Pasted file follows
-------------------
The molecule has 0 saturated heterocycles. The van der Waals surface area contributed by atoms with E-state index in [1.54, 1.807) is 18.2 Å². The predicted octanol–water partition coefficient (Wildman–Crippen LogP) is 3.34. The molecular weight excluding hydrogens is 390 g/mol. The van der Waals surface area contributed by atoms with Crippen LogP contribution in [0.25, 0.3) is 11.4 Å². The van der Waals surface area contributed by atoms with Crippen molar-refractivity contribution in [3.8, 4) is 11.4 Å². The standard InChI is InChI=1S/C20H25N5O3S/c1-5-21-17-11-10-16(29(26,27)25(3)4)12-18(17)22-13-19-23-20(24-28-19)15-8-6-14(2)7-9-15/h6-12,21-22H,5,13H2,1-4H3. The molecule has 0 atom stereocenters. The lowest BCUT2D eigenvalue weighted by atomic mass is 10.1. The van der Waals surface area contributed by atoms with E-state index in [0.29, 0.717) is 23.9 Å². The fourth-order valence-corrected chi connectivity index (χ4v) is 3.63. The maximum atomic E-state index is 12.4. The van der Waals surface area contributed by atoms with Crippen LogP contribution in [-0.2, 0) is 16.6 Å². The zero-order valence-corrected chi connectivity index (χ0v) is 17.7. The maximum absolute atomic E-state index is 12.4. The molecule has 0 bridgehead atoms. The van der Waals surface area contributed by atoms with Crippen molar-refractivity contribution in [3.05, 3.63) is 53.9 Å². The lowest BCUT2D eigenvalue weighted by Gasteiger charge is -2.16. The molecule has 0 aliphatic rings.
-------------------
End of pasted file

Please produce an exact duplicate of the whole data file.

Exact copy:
The molecule has 0 saturated heterocycles. The van der Waals surface area contributed by atoms with E-state index in [1.54, 1.807) is 18.2 Å². The predicted octanol–water partition coefficient (Wildman–Crippen LogP) is 3.34. The molecular weight excluding hydrogens is 390 g/mol. The van der Waals surface area contributed by atoms with Crippen LogP contribution in [0.25, 0.3) is 11.4 Å². The van der Waals surface area contributed by atoms with Crippen molar-refractivity contribution in [3.8, 4) is 11.4 Å². The standard InChI is InChI=1S/C20H25N5O3S/c1-5-21-17-11-10-16(29(26,27)25(3)4)12-18(17)22-13-19-23-20(24-28-19)15-8-6-14(2)7-9-15/h6-12,21-22H,5,13H2,1-4H3. The molecule has 0 atom stereocenters. The lowest BCUT2D eigenvalue weighted by atomic mass is 10.1. The van der Waals surface area contributed by atoms with E-state index in [0.29, 0.717) is 23.9 Å². The fourth-order valence-corrected chi connectivity index (χ4v) is 3.63. The maximum atomic E-state index is 12.4. The van der Waals surface area contributed by atoms with Crippen LogP contribution in [-0.2, 0) is 16.6 Å². The zero-order valence-corrected chi connectivity index (χ0v) is 17.7. The maximum absolute atomic E-state index is 12.4. The molecule has 0 bridgehead atoms. The van der Waals surface area contributed by atoms with Crippen molar-refractivity contribution in [3.05, 3.63) is 53.9 Å². The lowest BCUT2D eigenvalue weighted by Gasteiger charge is -2.16. The molecule has 0 aliphatic rings.